Do our fears and worries have an end? When does this end come? The answer points to our hopes and goals for the future. It also affects our concept of happiness and its achievability. There are three main worldviews answering this question.
Focus on the afterlife
The first concept focuses on the afterlife as a solution to our problems here and now. Our fears and worries have an end and it comes after we die. It is impossible to achieve complete happiness and peace in this life so there is no point looking for it. We define happiness as the absence of problems, worries, fears, and suffering.
The problem with this point of view, especially for believers, is that it leads to passivity. It also leads to failure to take personal responsibility and to exercise faith. This way of thinking lures us into false security and self-reassurance. We just have to endure life here knowing that we shall find full happiness and peace only in Heaven after we die. We transfer the responsibility for our mental state and the achievement of happiness solely on God. This concept enables the development of victim mentality that leads to depression, paralysis, fear of life and fear of overcoming challenges.
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Focus on life here and now
On the opposite pole lies the thinking with a focus on life here and now. There is no point in waiting and looking for something we shall get after we die. The afterlife is ignored or completely excluded. We define happiness as an absence of problems, worries, suffering. Or as an overcoming of all obstacles blocking the fulfillment of one’s own goals and desires.
At the heart of this thinking is the desire for self-realization and self-satisfaction with or without God. It can adopt hedonistic forms like a life of calm carelessness, eating and drinking, and surrendering oneself to pleasures. The problem with this concept is that it partly or completely excludes God from the picture. The ego and the self become our god whom we serve, or God is present, but without the prospect of eternity. We treat God mainly as a means to the goal. As someone who is helpful in solving the problems in this life and in achieving our goals and desires.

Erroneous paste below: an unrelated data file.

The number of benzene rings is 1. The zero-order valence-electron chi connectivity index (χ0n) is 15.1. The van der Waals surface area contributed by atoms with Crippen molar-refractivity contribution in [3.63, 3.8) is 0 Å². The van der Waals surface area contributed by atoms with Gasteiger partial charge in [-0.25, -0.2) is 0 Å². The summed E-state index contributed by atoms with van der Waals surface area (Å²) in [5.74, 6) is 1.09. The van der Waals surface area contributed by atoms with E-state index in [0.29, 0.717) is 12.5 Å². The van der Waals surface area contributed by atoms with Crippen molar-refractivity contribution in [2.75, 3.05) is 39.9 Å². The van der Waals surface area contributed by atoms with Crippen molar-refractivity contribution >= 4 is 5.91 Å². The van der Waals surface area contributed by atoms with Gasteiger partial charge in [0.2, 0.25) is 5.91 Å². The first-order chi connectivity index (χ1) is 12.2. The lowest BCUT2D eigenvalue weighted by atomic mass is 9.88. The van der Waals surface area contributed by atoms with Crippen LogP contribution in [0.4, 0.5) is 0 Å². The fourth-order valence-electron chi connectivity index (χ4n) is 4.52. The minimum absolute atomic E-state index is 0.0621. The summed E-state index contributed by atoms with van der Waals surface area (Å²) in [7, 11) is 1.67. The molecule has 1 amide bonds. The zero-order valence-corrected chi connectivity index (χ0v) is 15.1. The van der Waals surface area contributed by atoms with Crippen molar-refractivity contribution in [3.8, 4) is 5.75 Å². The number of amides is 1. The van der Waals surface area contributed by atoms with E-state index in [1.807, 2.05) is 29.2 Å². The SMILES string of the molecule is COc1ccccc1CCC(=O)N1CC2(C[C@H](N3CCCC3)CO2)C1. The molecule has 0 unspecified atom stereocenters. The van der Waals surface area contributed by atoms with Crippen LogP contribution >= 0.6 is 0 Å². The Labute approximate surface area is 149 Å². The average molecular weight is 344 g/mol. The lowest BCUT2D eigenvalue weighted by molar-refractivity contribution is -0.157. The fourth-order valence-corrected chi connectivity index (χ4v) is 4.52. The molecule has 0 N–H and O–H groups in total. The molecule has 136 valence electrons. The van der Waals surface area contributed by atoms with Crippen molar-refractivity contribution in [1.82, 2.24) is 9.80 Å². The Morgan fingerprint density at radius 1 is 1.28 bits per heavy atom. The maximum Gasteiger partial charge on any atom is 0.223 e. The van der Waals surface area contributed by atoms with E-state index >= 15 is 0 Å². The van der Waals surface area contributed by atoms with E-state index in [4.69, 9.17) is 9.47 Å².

The Apostle Paul calls this condition miserable because it completely excludes the fact of the resurrection. “If only for this life we have hope in Christ, we are of all people most to be pitied.” (1 Corinthians 15:19)
The biblical concept – focus on life in its wholeness
The third concept focuses on life in its wholeness. Life here and now is lived responsibly with the prospect and consciousness of eternity. The underlying understanding is that our fears, worries, and problems will not cease to appear while we are on this earth. However, we can be free of them, expecting their complete disappearance in eternity. We define happiness not as an absence of anxieties or problems but as an inviolable mental state of peace and deep joy in everyday life. Christ says: „I have told you these things, so that in me you may have peace. In this world you will have trouble. But take heart! I have overcome the world.” (John 16:33) Through faith we can appropriate this victory and live in internal peace, free of anxiety and fear, in all circumstances.
The eternal life that God offers to everyone through His Son is much greater than any human concept and imagination of self-realization. This complete, abundant life involves the victory over our fears and worries here, in every situation. This victory is worked out when we grow in the fear of the Lord and when we allow His Spirit of power, love, and self-control to lead us and rule in us.
This biblical perspective reflects the balance between our and God’s responsibility and allows us to live responsibly trusting God for everything out of our control and waiting for the time when: „He will wipe every tear from their eyes. There will be no more death or mourning or crying or pain, for the old order of things has passed away.” (Revelation 21:4)
What are your hopes for the future? How do you define happiness? Which of these concepts reflects your way of thinking? I would like to hear what you think in the comments!